Vocals something to sing about 

Acoustic musician Rob Thompson morphs from Celtic to rock, solo to band

Who: Rob Thompson

When: Thursday, June 1 & Friday, June 2

Where: Crystal Lounge

Admission: Free

Sitting back listening to musician Rob Thompson’s warm voice at one of the local haunts around town is like soaking in a bath – you could just sit in that comforting, easiness for a lifetime.

Every musician has his own strength: Guitar Doug needs no last name introduction. Murphy’s Lagh boasts a tickle trunk of instruments. But, Rob is all about rich vocals. Sure he knows how to work a room after hopping Whistler’s live music circuit over the past five years, but it is his plush sound, so steady and consistent that it easily falls into the background of a conversation, that makes his music such a joy to hang out in.

"I approached the guitar in a way to accompany my voice," Thompson says before one of his regular evening sets at the Dubh Linn Gate.

"My granddad was a jazz piano player and my mom a choir singer. I guess I got it from her."

Most know Thompson as the Dubh Linn Gate posterboy, the ringleader of the infamous Celtic crusaders, The Bowen Boys.

The Bowen Island reveler switches up his toe-tapping, grab-a-partner-to-jig solo shows with rotating guest musicians, including Juno-Award-winning banjoist Cam Salay and ex-Paperboys fiddlers Moritz Behm and Shannon Saunders.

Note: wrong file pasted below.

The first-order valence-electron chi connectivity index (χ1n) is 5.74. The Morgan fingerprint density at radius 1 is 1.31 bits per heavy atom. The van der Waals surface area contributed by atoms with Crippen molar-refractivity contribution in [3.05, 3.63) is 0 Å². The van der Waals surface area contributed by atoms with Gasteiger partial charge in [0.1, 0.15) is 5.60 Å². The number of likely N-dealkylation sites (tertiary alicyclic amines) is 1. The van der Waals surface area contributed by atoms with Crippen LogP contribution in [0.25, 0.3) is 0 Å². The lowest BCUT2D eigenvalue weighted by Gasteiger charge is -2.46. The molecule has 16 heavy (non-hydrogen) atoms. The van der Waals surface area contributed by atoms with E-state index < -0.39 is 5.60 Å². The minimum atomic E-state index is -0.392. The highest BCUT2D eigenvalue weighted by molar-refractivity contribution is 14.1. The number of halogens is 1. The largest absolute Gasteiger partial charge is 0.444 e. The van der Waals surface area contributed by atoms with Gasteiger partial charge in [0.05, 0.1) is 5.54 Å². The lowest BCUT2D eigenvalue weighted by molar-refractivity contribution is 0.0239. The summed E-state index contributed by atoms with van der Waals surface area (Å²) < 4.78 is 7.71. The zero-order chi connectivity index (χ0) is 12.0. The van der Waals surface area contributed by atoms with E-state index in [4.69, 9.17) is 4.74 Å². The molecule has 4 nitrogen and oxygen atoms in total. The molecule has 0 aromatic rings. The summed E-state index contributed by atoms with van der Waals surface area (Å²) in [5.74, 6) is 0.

While Celtic/Irish tunes have become a mainstay of this musician’s music score with Paddy pub performances in Whistler, Vancouver and Victoria, the Ontario native first broke in his guitar strings with folk and rock, a pastime he still exercises outside of the shamrock gigs.

In addition to shows at the Dubh Linn Gate June 6 and 7, Thompson switches from green to blues Thursday, June 1 and Friday, June 2 at the Crystal Lounge.

Blues in the rock ’n’ roll sense, along with everything but the kitchen sink, work their way into the Crystal cover sets geared to the lounge’s 20-to-30-something crowd. Thompson originally fell in love with the singer/songwriters of the 1970s, but his repertoire runs record-store proportions, from Neil Young to Jack Johnson.

What musician does he idolize?

"I wish I could play like Bruce Cockburn and I’d be married to Joni Mitchell," he jokes. "They are two of the greatest songwriter/players. And they are both Canadian to boot."

Thompson is an original musician in his own right as well, but these days songwriting is pulled curbside as he travels the Sea to Sky Highway five to seven days a week for gigs. He wouldn’t have it any other way though.

"I am happy working," he said. "I am always looking for more of it. I love what I do… I never make a set list. I always try to add new tunes, but it is difficult when I am playing as much as I am."

Neither a nine to fiver, nor a cross-country gypsy musician, Thompson is grateful for the rare close-to-home lifestyle his self-made profession affords him. He manages to live out pockets of escape on his 27-foot Catalina sailboat moored on Bowen Island, where he also performs as part of a five-piece band. The Rob Thompson Band features Thompson, Peter Sinclair and Brian Newcombe, as well as Vancouver sax legend Wayne Kozak and Juno-Award-winning drummer Buff Allen.

"Playing in so many different places with different people always keeps things interesting," Thompson says.

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